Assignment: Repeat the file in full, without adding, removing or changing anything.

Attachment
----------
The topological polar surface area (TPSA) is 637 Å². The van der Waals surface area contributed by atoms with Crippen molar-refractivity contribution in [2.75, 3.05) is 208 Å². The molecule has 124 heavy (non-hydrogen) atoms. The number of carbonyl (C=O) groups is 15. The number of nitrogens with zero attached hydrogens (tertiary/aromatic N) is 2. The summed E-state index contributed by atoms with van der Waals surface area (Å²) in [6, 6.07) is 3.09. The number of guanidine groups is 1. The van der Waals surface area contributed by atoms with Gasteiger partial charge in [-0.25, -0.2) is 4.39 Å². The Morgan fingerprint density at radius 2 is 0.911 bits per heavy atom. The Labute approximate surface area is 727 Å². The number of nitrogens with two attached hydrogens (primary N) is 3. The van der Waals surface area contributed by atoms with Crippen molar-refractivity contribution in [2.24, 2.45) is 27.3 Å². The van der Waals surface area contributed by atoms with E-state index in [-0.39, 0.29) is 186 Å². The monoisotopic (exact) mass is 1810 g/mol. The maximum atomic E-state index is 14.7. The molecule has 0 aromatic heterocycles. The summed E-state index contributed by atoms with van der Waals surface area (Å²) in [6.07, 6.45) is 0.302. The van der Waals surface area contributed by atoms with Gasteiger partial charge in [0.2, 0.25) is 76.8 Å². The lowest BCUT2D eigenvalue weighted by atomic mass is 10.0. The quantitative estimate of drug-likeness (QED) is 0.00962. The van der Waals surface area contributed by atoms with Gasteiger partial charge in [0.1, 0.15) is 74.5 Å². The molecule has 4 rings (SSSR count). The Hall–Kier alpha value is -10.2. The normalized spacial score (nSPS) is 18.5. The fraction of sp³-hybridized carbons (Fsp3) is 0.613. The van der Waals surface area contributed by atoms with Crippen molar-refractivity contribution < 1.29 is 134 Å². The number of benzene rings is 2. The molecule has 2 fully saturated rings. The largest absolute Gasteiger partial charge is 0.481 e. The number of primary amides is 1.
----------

The topological polar surface area (TPSA) is 637 Å². The van der Waals surface area contributed by atoms with Crippen molar-refractivity contribution in [2.75, 3.05) is 208 Å². The molecule has 124 heavy (non-hydrogen) atoms. The number of carbonyl (C=O) groups is 15. The number of nitrogens with zero attached hydrogens (tertiary/aromatic N) is 2. The summed E-state index contributed by atoms with van der Waals surface area (Å²) in [6, 6.07) is 3.09. The number of guanidine groups is 1. The van der Waals surface area contributed by atoms with Gasteiger partial charge in [-0.25, -0.2) is 4.39 Å². The Morgan fingerprint density at radius 2 is 0.911 bits per heavy atom. The Labute approximate surface area is 727 Å². The number of nitrogens with two attached hydrogens (primary N) is 3. The van der Waals surface area contributed by atoms with Crippen molar-refractivity contribution in [2.24, 2.45) is 27.3 Å². The van der Waals surface area contributed by atoms with E-state index in [-0.39, 0.29) is 186 Å². The monoisotopic (exact) mass is 1810 g/mol. The maximum atomic E-state index is 14.7. The molecule has 0 aromatic heterocycles. The summed E-state index contributed by atoms with van der Waals surface area (Å²) in [6.07, 6.45) is 0.302. The van der Waals surface area contributed by atoms with Gasteiger partial charge in [0.2, 0.25) is 76.8 Å². The lowest BCUT2D eigenvalue weighted by atomic mass is 10.0. The quantitative estimate of drug-likeness (QED) is 0.00962. The van der Waals surface area contributed by atoms with Gasteiger partial charge in [0.1, 0.15) is 74.5 Å². The molecule has 4 rings (SSSR count). The Hall–Kier alpha value is -10.2. The normalized spacial score (nSPS) is 18.5. The fraction of sp³-hybridized carbons (Fsp3) is 0.613. The van der Waals surface area contributed by atoms with Crippen molar-refractivity contribution < 1.29 is 134 Å². The number of benzene rings is 2. The molecule has 2 fully saturated rings. The largest absolute Gasteiger partial charge is 0.481 e. The number of primary amides is 1.